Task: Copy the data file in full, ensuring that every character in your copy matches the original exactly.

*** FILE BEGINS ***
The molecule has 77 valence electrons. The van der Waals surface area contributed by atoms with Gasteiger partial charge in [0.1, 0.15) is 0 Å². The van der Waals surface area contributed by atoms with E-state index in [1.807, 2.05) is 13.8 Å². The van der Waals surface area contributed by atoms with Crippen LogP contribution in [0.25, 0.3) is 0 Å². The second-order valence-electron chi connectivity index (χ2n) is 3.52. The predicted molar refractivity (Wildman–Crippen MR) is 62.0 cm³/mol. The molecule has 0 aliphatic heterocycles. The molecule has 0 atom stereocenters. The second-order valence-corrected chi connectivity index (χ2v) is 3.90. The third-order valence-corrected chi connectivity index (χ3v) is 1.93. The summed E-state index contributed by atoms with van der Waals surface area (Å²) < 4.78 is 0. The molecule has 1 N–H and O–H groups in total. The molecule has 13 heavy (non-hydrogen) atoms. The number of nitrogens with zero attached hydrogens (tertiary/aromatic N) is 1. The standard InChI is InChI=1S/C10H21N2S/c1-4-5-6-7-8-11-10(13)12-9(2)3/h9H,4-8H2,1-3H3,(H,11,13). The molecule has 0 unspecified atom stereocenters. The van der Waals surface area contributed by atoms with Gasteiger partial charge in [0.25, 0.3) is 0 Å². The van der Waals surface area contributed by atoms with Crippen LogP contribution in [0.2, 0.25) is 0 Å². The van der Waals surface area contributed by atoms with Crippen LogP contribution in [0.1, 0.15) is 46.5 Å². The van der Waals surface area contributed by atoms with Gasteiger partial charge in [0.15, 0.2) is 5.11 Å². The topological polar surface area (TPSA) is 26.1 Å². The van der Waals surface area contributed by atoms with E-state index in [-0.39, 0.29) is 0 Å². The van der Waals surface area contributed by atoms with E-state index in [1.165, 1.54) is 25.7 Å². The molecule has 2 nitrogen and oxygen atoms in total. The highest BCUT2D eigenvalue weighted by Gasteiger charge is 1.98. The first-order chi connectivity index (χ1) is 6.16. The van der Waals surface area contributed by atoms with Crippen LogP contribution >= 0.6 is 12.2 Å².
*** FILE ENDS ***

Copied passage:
The molecule has 77 valence electrons. The van der Waals surface area contributed by atoms with Gasteiger partial charge in [0.1, 0.15) is 0 Å². The van der Waals surface area contributed by atoms with E-state index in [1.807, 2.05) is 13.8 Å². The van der Waals surface area contributed by atoms with Crippen LogP contribution in [0.25, 0.3) is 0 Å². The second-order valence-electron chi connectivity index (χ2n) is 3.52. The predicted molar refractivity (Wildman–Crippen MR) is 62.0 cm³/mol. The molecule has 0 aliphatic heterocycles. The molecule has 0 atom stereocenters. The second-order valence-corrected chi connectivity index (χ2v) is 3.90. The third-order valence-corrected chi connectivity index (χ3v) is 1.93. The summed E-state index contributed by atoms with van der Waals surface area (Å²) < 4.78 is 0. The molecule has 1 N–H and O–H groups in total. The molecule has 13 heavy (non-hydrogen) atoms. The number of nitrogens with zero attached hydrogens (tertiary/aromatic N) is 1. The standard InChI is InChI=1S/C10H21N2S/c1-4-5-6-7-8-11-10(13)12-9(2)3/h9H,4-8H2,1-3H3,(H,11,13). The molecule has 0 unspecified atom stereocenters. The van der Waals surface area contributed by atoms with Gasteiger partial charge in [0.25, 0.3) is 0 Å². The van der Waals surface area contributed by atoms with Crippen LogP contribution in [0.2, 0.25) is 0 Å². The van der Waals surface area contributed by atoms with Crippen LogP contribution in [0.1, 0.15) is 46.5 Å². The van der Waals surface area contributed by atoms with Gasteiger partial charge in [0.15, 0.2) is 5.11 Å². The topological polar surface area (TPSA) is 26.1 Å². The van der Waals surface area contributed by atoms with E-state index in [-0.39, 0.29) is 0 Å². The van der Waals surface area contributed by atoms with E-state index in [1.165, 1.54) is 25.7 Å². The molecule has 2 nitrogen and oxygen atoms in total. The highest BCUT2D eigenvalue weighted by Gasteiger charge is 1.98. The first-order chi connectivity index (χ1) is 6.16. The van der Waals surface area contributed by atoms with Crippen LogP contribution >= 0.6 is 12.2 Å².